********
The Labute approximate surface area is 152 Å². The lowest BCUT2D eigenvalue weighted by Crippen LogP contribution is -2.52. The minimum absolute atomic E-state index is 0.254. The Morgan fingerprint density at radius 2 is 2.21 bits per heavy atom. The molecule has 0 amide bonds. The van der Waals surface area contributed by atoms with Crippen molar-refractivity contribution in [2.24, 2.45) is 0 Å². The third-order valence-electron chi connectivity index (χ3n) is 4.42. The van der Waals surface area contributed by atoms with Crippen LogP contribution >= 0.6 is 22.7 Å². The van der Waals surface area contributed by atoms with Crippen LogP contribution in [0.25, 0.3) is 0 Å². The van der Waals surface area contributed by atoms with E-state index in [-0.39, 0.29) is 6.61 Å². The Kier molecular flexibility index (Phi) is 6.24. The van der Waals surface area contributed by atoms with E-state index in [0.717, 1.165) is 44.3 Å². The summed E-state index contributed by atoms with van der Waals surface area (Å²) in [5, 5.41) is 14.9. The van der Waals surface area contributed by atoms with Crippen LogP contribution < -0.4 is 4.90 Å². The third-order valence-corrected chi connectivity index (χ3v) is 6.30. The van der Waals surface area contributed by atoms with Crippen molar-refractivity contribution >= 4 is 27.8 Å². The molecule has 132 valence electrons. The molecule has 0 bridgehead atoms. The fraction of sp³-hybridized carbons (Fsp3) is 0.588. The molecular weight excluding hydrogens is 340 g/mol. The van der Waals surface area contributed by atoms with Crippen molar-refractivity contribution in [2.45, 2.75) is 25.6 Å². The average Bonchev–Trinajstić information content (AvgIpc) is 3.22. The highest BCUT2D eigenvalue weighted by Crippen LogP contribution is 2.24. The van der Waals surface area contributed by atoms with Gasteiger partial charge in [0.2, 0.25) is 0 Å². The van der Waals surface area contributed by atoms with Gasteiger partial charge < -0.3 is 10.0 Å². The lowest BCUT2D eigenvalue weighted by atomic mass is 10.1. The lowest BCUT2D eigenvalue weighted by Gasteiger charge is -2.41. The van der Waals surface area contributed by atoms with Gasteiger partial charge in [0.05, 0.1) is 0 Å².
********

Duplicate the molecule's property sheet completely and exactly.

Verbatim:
The Labute approximate surface area is 152 Å². The lowest BCUT2D eigenvalue weighted by Crippen LogP contribution is -2.52. The minimum absolute atomic E-state index is 0.254. The Morgan fingerprint density at radius 2 is 2.21 bits per heavy atom. The molecule has 0 amide bonds. The van der Waals surface area contributed by atoms with Crippen molar-refractivity contribution in [2.24, 2.45) is 0 Å². The third-order valence-electron chi connectivity index (χ3n) is 4.42. The van der Waals surface area contributed by atoms with Crippen LogP contribution >= 0.6 is 22.7 Å². The van der Waals surface area contributed by atoms with Crippen LogP contribution in [0.25, 0.3) is 0 Å². The van der Waals surface area contributed by atoms with E-state index in [-0.39, 0.29) is 6.61 Å². The Kier molecular flexibility index (Phi) is 6.24. The van der Waals surface area contributed by atoms with E-state index in [0.717, 1.165) is 44.3 Å². The summed E-state index contributed by atoms with van der Waals surface area (Å²) in [5, 5.41) is 14.9. The van der Waals surface area contributed by atoms with Crippen LogP contribution < -0.4 is 4.90 Å². The third-order valence-corrected chi connectivity index (χ3v) is 6.30. The van der Waals surface area contributed by atoms with Crippen molar-refractivity contribution >= 4 is 27.8 Å². The molecule has 132 valence electrons. The molecule has 0 bridgehead atoms. The fraction of sp³-hybridized carbons (Fsp3) is 0.588. The molecular weight excluding hydrogens is 340 g/mol. The van der Waals surface area contributed by atoms with Crippen molar-refractivity contribution in [2.45, 2.75) is 25.6 Å². The average Bonchev–Trinajstić information content (AvgIpc) is 3.22. The highest BCUT2D eigenvalue weighted by Crippen LogP contribution is 2.24. The van der Waals surface area contributed by atoms with Gasteiger partial charge in [0.2, 0.25) is 0 Å². The van der Waals surface area contributed by atoms with Gasteiger partial charge < -0.3 is 10.0 Å². The lowest BCUT2D eigenvalue weighted by atomic mass is 10.1. The lowest BCUT2D eigenvalue weighted by Gasteiger charge is -2.41. The van der Waals surface area contributed by atoms with Gasteiger partial charge in [0.05, 0.1) is 0 Å².